In a nutshell: Don’t let the elementary school setting or large child-actor cast fool you. This drama takes a dark dive into group psychology and the human psyche, with bullying scenes so intense they almost need a warning. (If you’ve ever been bullied, those scenes will cut to the bone.) We follow a bright and bubbly sixth grader, trying to survive the year despite her cruel teacher’s best efforts to break her. But is her teacher really the witch her nickname suggests? Or are there good motivations hidden beneath her foreboding exterior? The drama keeps the students and the viewers guessing. And the final reveal is compelling and thought provoking without whitewashing or undermining what has come before. Based off a Japanese Drama of the same name, this is a tightly told, highly satisfying, addictive watch. Definitely a must-see.
The Students: The sixth grade setting is perfect for the story being told. In the process of leaving childish things behind, the students are preparing for adulthood. About to start the intense academic race that will determine their schooling and their career, puberty just sinking its hormonal hooks in, they’re already in a volatile place and ripe for manipulation.
Our protagonist is Shim Ha-na (Kim Hyang-gi).
She’s friendly and outgoing, the mood-making youngest daughter of her middle-class family, eager for her last year of elementary school to be all about friendship and creating happy memories.
Ha-na’s best friend, Go Na-ri (Lee Young-yoo), is a classic queen-bee — popular, political, powerful.
Her parents are part of Korea’s wealthy elite, her mother runs the parents’ association with a Versace-clad iron fist, and Na-ri has been raised to follow in her mother’s well-heeled footsteps.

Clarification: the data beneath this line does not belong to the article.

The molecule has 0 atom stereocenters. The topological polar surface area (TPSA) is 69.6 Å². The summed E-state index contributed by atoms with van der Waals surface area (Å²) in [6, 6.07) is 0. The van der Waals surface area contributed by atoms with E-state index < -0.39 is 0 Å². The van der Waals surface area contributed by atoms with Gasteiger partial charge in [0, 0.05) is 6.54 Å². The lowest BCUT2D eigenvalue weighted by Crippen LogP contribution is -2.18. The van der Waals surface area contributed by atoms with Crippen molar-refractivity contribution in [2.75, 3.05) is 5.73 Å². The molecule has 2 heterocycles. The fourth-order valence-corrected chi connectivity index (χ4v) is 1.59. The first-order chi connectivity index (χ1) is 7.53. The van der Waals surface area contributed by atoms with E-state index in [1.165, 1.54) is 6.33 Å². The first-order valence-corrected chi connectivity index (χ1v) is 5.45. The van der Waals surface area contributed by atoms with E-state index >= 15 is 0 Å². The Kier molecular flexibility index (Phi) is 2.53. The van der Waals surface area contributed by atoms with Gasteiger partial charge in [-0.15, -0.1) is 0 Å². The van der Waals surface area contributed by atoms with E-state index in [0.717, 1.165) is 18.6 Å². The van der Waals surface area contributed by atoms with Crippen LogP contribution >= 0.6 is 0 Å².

The thorn in Ha-na’s side is class clown, Oh Dong-goo (Chun Bo-geun).
Outgoing and awkward, he expresses his long-time crush on Ha-na via the usual boy-methods of clumsy pranks and teasing. Oblivious to how much he annoys those around him, Dong-goo is always ready with a bad quip or comic routine to “entertain” his fellow classmates.
Someone Ha-na would like to become friends with is school legend, and self-contained loner, Kim Seo-hyun (Kim Sae-ron).
Her high intelligence could easily segue into a leadership position. But Seo-hyun’s personal preference is to avoid social interaction or classroom politics and stick to being an aloof observer. She’s the first to recognize Teacher Ma’s manipulations.
And then there’s Eun Bo-mi (Seo Shin-ae), the class wallflower.
Not so much bullied as neglected, she’s friendless and powerless and chronically overlooked. Until Teacher Ma arrives and begins shaking up the status quo.
Teacher Ma: Also known as, Witch Ma (Ko Hyun-jung), her arrival coincides with a massive thunderstorm.
The steady clicking of her practical heels warns of her approach… except for those times when she’s suddenly just there. Cruel, merciless, demanding and domineering, she’s like an anti-Mary Poppins. There’s something unworldly about her, from her extensive knowledge of her students to the way she seems to be everywhere — no matter the time, no matter the location.
She takes full advantage of her authority and power, manipulating her classroom like a master puppeteer, turning her students against each other, making their lives a living hell. But to what purpose? That’s the question that will niggle as the drama unfolds. Eventually, the mystery of Teacher Ma herself, becomes the heart of the story.
In Conclusion: The struggles the students go through, though occurring in the petrie dish of their classroom, translates well into the adult world. And The Queen’s Classroom never waters down the danger inherit in Teacher Ma’s methods, nor waves away the consequences. It’s a highly entertaining watch, but it’s also filled with ethical and philosophical questions that will keep you thinking long after the final episode ends. Don’t let this drama pass you by.